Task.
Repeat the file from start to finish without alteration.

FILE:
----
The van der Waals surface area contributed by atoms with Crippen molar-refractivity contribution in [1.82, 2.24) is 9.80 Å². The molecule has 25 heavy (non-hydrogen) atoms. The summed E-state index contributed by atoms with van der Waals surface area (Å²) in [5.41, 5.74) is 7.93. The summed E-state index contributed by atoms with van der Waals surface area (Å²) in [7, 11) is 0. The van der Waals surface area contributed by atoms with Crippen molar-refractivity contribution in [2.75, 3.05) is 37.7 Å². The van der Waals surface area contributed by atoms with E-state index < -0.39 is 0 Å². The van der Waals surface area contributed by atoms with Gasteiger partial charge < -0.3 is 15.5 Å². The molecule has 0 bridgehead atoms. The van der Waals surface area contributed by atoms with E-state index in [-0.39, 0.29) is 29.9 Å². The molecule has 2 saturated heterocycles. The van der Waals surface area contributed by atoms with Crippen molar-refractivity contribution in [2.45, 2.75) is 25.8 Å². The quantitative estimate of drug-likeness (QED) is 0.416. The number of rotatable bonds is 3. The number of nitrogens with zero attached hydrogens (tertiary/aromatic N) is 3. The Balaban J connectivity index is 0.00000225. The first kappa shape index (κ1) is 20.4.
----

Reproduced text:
The van der Waals surface area contributed by atoms with Crippen molar-refractivity contribution in [1.82, 2.24) is 9.80 Å². The molecule has 25 heavy (non-hydrogen) atoms. The summed E-state index contributed by atoms with van der Waals surface area (Å²) in [5.41, 5.74) is 7.93. The summed E-state index contributed by atoms with van der Waals surface area (Å²) in [7, 11) is 0. The van der Waals surface area contributed by atoms with Crippen molar-refractivity contribution in [2.75, 3.05) is 37.7 Å². The van der Waals surface area contributed by atoms with E-state index < -0.39 is 0 Å². The van der Waals surface area contributed by atoms with Gasteiger partial charge < -0.3 is 15.5 Å². The molecule has 0 bridgehead atoms. The van der Waals surface area contributed by atoms with E-state index in [-0.39, 0.29) is 29.9 Å². The molecule has 2 saturated heterocycles. The van der Waals surface area contributed by atoms with Crippen molar-refractivity contribution in [2.45, 2.75) is 25.8 Å². The quantitative estimate of drug-likeness (QED) is 0.416. The number of rotatable bonds is 3. The number of nitrogens with zero attached hydrogens (tertiary/aromatic N) is 3. The Balaban J connectivity index is 0.00000225. The first kappa shape index (κ1) is 20.4.